Tuesday, July 27, 2010

Architect Bill Litchfield's stunning new website

One of my favorite architects, Bill Litchfield, has just launched a new website, and it is full of beautiful images from the homes that he has designed.  Before starting his own firm, Bill spent ten years with the firm of the great Atlanta classicist architect Norman Davenport Askins; Bill is clearly continuing the tradition of classical residential architecture and period detailing with adjustments for the 21st century way of life.  

One of the jewels of the portfolio is a beautiful home whose exterior was featured recently on Limestone & Boxwoods (click here for the post) - but this time we get to see the inside through Litchfield's new website.  Click here to see the pictures; I feel pretty certain that Jackye Lanham was responsible for the interior design on this project. Can anyone confirm?  Here are a few of my favorites:

Note the beamed ceiling and great arches in this room.  I love the symmetry of the wall hangings, the graceful curve of the chandelier and the charm of the game table in the corner.

This is one fabulous staircase, with its sweeping curves, stunning window, and iron railing.  

This has got to be one of the most beautiful rooms I have seen in a long time.  This is my favorite kind of paneled room - softly and subtly painted in a neutral color that is hard to define. The architectural and design details in this room are beautiful - the recessed windows, built in bookcase under the window, limestone fireplace, and the stunning chandelier and mirror. 

This bathroom has a great vintage feel to it, in part because of the lighting fixtures and the subway tile.  The detail on the door at the end of the bathroom is absolutely perfection.


Well, maybe the detail on the paneling of this room is absolute perfection!  The circles carved over the door and above the mantel seem so French to me (and are also seen in the master bathroom panels).  I wonder if the paneling above the fireplace conceals a TV?

Click here to see more pictures of this exquisite home, on Bill Litchfield Design's new website:

I am intrigued by the 'Featured Projects' page, which features this beautiful house:

I love the mystery that surrounds this house, which is emphasized by both the picture and the password protection.  How I would love to see the images contained within....Bill, if you read this, can you please send me the password? :)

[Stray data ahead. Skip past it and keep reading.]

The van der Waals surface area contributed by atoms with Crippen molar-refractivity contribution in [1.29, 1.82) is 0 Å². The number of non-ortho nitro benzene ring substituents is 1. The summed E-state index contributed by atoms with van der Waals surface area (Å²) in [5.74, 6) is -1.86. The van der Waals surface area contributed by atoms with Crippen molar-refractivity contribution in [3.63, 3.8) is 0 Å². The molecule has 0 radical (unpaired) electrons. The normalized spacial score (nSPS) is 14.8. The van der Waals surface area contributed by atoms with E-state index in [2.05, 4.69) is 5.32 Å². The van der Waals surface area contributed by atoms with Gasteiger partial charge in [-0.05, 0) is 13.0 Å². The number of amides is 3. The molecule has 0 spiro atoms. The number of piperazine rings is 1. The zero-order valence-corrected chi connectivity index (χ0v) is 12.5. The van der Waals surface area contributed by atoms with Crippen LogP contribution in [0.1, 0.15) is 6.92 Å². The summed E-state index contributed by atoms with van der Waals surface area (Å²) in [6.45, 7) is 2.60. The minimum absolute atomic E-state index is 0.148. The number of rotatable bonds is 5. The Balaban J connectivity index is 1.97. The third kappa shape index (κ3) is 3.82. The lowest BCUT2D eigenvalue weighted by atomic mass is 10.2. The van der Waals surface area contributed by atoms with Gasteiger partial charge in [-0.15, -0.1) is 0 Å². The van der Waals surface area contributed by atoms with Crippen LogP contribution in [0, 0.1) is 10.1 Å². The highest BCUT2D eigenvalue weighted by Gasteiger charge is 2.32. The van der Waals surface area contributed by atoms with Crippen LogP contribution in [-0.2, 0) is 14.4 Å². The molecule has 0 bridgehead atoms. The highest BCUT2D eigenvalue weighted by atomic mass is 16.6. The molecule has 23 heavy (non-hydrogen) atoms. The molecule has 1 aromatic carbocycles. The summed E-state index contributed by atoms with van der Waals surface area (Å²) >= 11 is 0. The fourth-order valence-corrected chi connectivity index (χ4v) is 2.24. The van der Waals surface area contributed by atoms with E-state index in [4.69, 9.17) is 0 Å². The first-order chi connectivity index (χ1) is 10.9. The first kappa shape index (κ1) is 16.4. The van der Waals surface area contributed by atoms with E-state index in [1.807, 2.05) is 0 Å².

Please visit Bill Litchfield Design's website for incredibly beautiful and inspirational images, and keep him in mind if you are ever in need of an oustanding architect!

All photographs used with permission - photography by Tom Namey of Namey Design Studios:
Namey Design Studios is also responsible for the outstanding website design for Bill Litchfield's new site.

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Sunday, July 25, 2010

Design thoughts: the Mad Men master bedroom

I am counting the hours until the season premiere of one of my favorite shows, Mad Men.  In honor of the big event (Sunday at 10 pm on AMC), I am featuring the bedroom of Don and Betty Draper…perhaps in memoriam, as I have read that they are divorced in the new season.


The room from the Mad Men set actually feels quite familiar to me, as it looks very similar to the bedrooms in my husband’s grandmother’s home (which was built and decorated in the mid-60s).  Note the wall to wall carpet that flows out into the hall, the gauzy and frilly curtains, the tufted headboard, and the bedspread that fits over the pillows.  How many times have I made a bed with a bedspread like this – as a child of the 70s, my own bedspread was designed like this!

As far as the bed is concerned, many designers would consider it a ‘no-no’ to place the bed this way in a room – where the bed is to the side of the door.  When my designer and I were talking about furniture placement for the new house, my designer emphatically stated that she does not like to walk into a room and run into a bed; she prefers to have the bed placed so that you face it when walking into the room.


A view of the other wall…looks like a laundry hamper, and perhaps a vestibule with a closet?

A view into the master bathroom.   By today’s standards, this is a very small master bathroom.  I wonder if this is how most houses were built back then?  My architect actually prefers for master bedrooms and bathrooms to be ‘normal’  (even cozy in some situations); so many homes built in the past 20 years have cavernous master bedrooms and bathrooms that are simply not necessary. 

Personally, I could not deal with a toilet in right in the middle of the master bathroom.  Now that I think of it my parents’ master bathroom in Connecticut was very similar to this bathroom.


I searched and searched and had a hard time finding images of the other side of the master bedroom, and this is all I could come up with. It appears that a window is on the wall opposite the bed, and a dresser is on the other side of the door to the closet/bathroom.  If anyone has an image of the other side of the room, I would love to see it!

Don Draper and Betty Draper[1]

So, back to the bed wall.  I can understand now why the bed is placed this way in the room – with the windows and doors on the other walls, there really wasn’t  any other option. 


I can’t say that the Mad Men bedroom is my design inspiration, but for those who want to take it one step further, Club Furniture has created a Man Men inspired bed called the ‘Draper Bed’

It makes me wonder, what will Betty’s bedroom look like in her new home this season? All sorts of things to look forward to in the new season of Mad Men.  Will you be watching?  What do you think of bed placement in a bedroom?

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Tuesday, July 20, 2010

Exclusive sneak peek at Suzanne Kasler’s new line for Ballard Designs

During the summer of 2009, designer Suzanne Kasler told me that she was hard at work on a new line of accessories for Ballard Designs. I have always admired how the accessories that Suzanne incorporates into her designs really give a room a layered and nuanced feel, so I was excited to see the results of her new venture with Ballard Designs.

Flash forward to this summer – the first part of the collection is just about to be launched. I recently had the opportunity to get a sneak peek at the ‘look book’ for the Suzanne Kasler for Ballard Designs line (available online July 31), and I was really impressed with the quality and beauty of the designs. Suzanne’s line for Ballard Designs contain items that can’t be found anywhere else, and more importantly the line contains items that are inspired by some of Suzanne’s favorite accessories that she has used in her designs through the years.